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When a local radio host bad-mouthed vinyl siding, Amazing Siding, based in Tomball, Texas, decided to take matters into its own hands.
"He was telling people that vinyl would ruin their house, that there were all these problems," says Bob Birner, vice president of the Houston-area company. "What people didn't know was that this guy was a paid spokesman for fiber cement."
So Amazing Siding started its own weekly radio show and hired a local radio personality to host it. Over the last few years, the program has evolved to Birner's hosting it with the local talent. He also now partners with another local remodeler, Michael Strong of Brothers Strong. The program, now known as the Remodeling Pro Radio Show, is broadcast on the second-strongest AM station in the Houston area for four hours every Sunday.
Although the program gives Birner a chance to defend vinyl siding, a successful radio show can't be self-promotional.
"We have to talk about more than siding and windows," he says. "We can't just talk about ourselves, because then people will turn it off after five minutes."
The show's format includes Birner and Strong answering questions from callers, as well as frequent guest experts on various topics.
"The biggest thing we try to do is educate the consumer about the importance of using a professional," Birner says. "We try to break them from that stigma of going with the lowest bid. Our big thing is, we're not here to help you do it cheaply, we're here to help you do it right."
Birner, a national officer with NAHB Remodelers, has also recorded a promo for the NAHB Remodelers that he airs during the broadcast.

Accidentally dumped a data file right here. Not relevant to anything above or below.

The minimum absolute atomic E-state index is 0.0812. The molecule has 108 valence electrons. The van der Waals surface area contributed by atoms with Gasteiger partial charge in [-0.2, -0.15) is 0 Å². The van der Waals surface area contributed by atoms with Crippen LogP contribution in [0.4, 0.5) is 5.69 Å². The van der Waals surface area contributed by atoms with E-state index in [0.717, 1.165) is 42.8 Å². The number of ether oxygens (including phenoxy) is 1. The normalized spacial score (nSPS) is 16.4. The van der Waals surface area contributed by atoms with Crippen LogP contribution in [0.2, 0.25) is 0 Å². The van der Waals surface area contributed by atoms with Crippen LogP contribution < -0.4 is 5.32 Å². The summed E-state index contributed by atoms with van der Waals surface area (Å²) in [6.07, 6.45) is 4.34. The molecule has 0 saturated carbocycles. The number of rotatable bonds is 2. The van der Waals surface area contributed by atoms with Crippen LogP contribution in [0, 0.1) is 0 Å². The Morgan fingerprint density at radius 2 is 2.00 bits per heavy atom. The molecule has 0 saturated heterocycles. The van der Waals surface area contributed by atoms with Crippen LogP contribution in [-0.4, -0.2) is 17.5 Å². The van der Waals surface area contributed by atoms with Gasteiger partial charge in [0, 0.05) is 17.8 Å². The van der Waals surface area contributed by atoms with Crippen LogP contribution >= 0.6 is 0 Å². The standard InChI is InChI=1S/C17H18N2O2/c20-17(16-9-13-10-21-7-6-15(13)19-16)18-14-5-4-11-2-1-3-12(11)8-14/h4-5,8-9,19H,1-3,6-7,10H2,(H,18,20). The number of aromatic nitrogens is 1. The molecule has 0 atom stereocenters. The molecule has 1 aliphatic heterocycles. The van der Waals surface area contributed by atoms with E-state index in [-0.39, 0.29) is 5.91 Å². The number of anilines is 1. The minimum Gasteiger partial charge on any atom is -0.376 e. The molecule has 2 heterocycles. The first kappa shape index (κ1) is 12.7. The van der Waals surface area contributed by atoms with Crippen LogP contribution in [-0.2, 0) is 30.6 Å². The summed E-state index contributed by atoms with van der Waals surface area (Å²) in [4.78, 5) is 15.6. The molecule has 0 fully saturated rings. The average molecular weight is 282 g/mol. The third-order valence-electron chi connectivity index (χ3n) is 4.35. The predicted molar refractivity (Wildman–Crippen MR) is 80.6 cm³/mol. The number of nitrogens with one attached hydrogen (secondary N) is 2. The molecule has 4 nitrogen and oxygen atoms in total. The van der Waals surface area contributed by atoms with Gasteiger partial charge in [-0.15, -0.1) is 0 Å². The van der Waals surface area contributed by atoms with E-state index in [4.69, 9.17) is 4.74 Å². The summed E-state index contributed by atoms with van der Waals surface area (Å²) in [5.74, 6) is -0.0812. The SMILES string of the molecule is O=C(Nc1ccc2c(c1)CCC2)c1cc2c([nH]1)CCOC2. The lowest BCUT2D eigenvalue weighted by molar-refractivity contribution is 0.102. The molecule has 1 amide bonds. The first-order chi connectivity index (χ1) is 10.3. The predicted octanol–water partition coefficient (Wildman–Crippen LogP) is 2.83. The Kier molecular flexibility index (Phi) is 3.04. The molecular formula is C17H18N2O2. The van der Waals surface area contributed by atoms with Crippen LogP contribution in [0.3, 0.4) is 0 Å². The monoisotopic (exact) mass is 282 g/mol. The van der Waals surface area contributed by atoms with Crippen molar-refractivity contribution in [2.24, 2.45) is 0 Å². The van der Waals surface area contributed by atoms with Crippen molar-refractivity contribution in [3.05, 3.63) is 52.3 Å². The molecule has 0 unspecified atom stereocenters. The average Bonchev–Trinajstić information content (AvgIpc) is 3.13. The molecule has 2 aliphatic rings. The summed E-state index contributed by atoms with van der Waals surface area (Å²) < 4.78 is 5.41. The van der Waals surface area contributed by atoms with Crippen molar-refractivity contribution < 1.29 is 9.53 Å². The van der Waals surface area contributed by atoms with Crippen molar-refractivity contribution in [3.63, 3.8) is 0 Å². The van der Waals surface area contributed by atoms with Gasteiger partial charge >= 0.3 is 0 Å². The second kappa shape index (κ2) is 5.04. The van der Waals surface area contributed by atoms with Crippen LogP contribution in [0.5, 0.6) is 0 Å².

The company now about breaks even on the show by selling advertising time to other sponsors during the four-hour block, Birner says. But that doesn't include the marketing benefits the show brings to the company.
"From time to time, someone will come to us because they heard me on the radio, but it helps us more from a branding standpoint," he says. "People hear us on the air every week, and they know that someone could call me on the radio to complain about my service, and that's never happened."
Even though there are some obvious benefits, Birner cautions that remodelers should plan carefully before jumping on the air. First of all, he recommends starting with a small time slot. His show had grown from one hour to two hours before making the recent change to the four-hour format.
"You have to be prepared to talk, intelligently, for as long as the show is on," he says. "You also don't know what the questions are going to be each week, so you have to know your stuff."
For Birner, whose knowledge was strongest in the siding and windows market, that meant studying up on all aspects of the remodeling industry. Having a partner on the air also helps, because Strong not only has different areas of expertise, but also makes it easier to fill the time, Birner says.
Most people remember faces better than names. That's the theory behind Pro/Craft Painting and Contracting's business cards.
All of the Gurnee, Ill., remodeler's 13 employees have business cards and all the business cards have the employee's photo on them.
"It's different; it creates a unique connection," says President Mark Lewis. "People remember who we are."
Lewis uses photos of the company's employees on all of Pro/Craft's marketing materials, an idea he brought with him from his background as a real-estate agent.
"If you look at that industry, they've got their photos on their cards, on their signs, everywhere," he says. "It just seemed like a natural idea for us."